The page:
Singer Billy Swan (of If I Can Help fame) rehearsed a number of songs, including “Heartbreak Hotel” as did Lee Rocker of the Stray Cats. Lee, currently touring with Scotty Moore, is one talented performer both instrumentally and he rehearsed, I could see the admiration that Scotty Moore had for him. One song by Lee that stood out was You’re Right, I’m Left, She’s Gone.

Someone else who caught my eye was the effervescent Stan Perkins, son of the late, great Carl Perkins...he has quite a personality and seemed to really enjoy being up on the stage and having fun with the rest of them. And he can rock! I really enjoyed listening to him and watching him rehearse Blue Suede Shoes.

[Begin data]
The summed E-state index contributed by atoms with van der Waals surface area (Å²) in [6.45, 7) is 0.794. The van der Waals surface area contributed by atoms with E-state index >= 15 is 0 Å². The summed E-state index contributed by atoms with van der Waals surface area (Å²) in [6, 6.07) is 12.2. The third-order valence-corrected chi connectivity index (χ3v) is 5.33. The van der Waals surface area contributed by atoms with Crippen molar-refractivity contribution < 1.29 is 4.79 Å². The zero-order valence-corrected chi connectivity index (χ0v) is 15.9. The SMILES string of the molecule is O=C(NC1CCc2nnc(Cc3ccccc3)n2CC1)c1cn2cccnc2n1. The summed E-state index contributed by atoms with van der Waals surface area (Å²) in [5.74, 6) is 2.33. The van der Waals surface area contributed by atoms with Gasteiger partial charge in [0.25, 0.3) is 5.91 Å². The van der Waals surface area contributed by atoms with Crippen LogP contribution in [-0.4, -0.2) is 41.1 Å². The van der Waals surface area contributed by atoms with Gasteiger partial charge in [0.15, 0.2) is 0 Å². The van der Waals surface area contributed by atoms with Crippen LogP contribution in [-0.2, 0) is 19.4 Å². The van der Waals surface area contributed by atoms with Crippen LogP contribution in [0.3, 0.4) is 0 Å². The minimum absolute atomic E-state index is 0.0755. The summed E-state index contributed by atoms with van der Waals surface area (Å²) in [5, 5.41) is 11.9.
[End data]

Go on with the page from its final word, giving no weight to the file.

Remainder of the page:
Eddie Miles, the headliner for the next night’s show, was completely at home on the stage as he rehearsed his 6 songs with the Legends. Possessing the smooth voice of Elvis' concert years, Eddie also delivered the "young Elvis" songs beautifully as he rehearsed songs that focused on the guitar of Scotty Moore (King Creole), the saxophone of Boots Randolph, the drums of DJ Fontana and Buddy Harmon, the wonderful harmony of the Jordanaires (It’s Now or Never) and the glorious high voice of Millie Kirkham (My Wish Came True) though they had never performed together on one stage before, it took only a short time for all the entertainers to sound as though they had worked together for years.